Featured Research

from universities, journals, and other organizations

Genetic Underpinnings Of Sheep Traits May Yield Clues To Greater Productivity

Date:
August 28, 2008
Source:
USDA/Agricultural Research Service
Summary:
Keeping America's sheep healthy and productive while expanding the market for wool and lamb is the goal of scientists who are matching the animals' physical traits to the genes that underpin their expression.

Information gathered on a sheep and its relatives is helping ARS scientists learn just how much a trait is affected by genes or by nongenetic factors.
Credit: Photo by Stephen Ausmus

Keeping America's sheep healthy and productive while expanding the market for wool and lamb is the goal of Agricultural Research Service (ARS) scientists who are matching the animals' physical traits to the genes that underpin their expression.

Related Articles


The scientists are pursuing this research mainly at three ARS locations: the Animal Diseases Research Unit (ADRU) in Pullman, Wash.; the U.S. Sheep Experiment Station in Dubois, Idaho; and the Roman L. Hruska U.S. Meat Animal Research Center in Clay Center, Neb.

At Dubois, the team led by Gregory Lewis is investigating reproductive efficiency, mineral retention and other traits. Michelle Mousel, an ARS geneticist at Dubois, has also created a bank of frozen tissue specimens from the station's on-site flock of 6,000 lambs, ewes and rams in support of that work, as well as data analysis and genotyping efforts.

At Pullman, ARS scientists Lynn Herrmann-Hoesing, Stephen White and Donald Knowles, who leads ADRU, are using the tissue samples to study whether ovine progressive pneumonia virus levels are affected by specific sheep immune response genes. Their goal is a molecular test with which to measure the levels of such infectious agents in sheep.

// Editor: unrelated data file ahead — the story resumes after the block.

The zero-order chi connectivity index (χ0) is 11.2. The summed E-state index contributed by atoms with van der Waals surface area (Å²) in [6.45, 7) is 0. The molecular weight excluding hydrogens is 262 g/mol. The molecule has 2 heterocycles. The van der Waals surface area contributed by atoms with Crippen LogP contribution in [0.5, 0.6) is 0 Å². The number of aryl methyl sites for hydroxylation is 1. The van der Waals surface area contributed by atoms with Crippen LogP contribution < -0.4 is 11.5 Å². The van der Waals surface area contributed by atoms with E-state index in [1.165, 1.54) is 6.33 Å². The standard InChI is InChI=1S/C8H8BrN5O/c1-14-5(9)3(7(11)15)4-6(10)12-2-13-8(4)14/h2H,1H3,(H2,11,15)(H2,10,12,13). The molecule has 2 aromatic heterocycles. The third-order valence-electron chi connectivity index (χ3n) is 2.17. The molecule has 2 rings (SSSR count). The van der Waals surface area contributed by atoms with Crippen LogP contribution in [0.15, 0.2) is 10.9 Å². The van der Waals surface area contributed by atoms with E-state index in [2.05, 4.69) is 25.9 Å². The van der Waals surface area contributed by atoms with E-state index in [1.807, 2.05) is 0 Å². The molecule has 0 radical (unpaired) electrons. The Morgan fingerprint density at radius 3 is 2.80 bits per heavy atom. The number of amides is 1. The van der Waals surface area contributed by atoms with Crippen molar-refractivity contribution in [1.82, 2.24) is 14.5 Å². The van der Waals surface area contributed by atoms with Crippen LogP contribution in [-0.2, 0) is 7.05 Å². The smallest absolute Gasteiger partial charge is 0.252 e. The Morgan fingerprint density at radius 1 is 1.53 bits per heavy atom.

Scrapie, a degenerative neurological disease of sheep, is another concern. At Clay Center, ARS microbiologist Michael Heaton and colleagues used DNA analysis and genotyping procedures to identify sheep with 21 prion gene alleles (alternate forms of a gene) that influence genetic resistance to scrapie. The advance has given rise to faster, better and cheaper methods of detecting scrapie susceptibility in sheep and eliminating their predisposition to the disease through selective breeding.

Parallel studies under way at Clay Center and Dubois focus on the so-called myostatin mutation in Texel sheep. Through conventional breeding, researchers eventually may be able to harness the mutation to increase the size of lamb chops without adversely affecting tenderness.


Story Source:

The above story is based on materials provided by USDA/Agricultural Research Service. The original article was written by Jan Suszkiw. Note: Materials may be edited for content and length.


Cite This Page:

USDA/Agricultural Research Service. "Genetic Underpinnings Of Sheep Traits May Yield Clues To Greater Productivity." ScienceDaily. ScienceDaily, 28 August 2008. <www.sciencedaily.com/releases/2008/08/080825201021.htm>.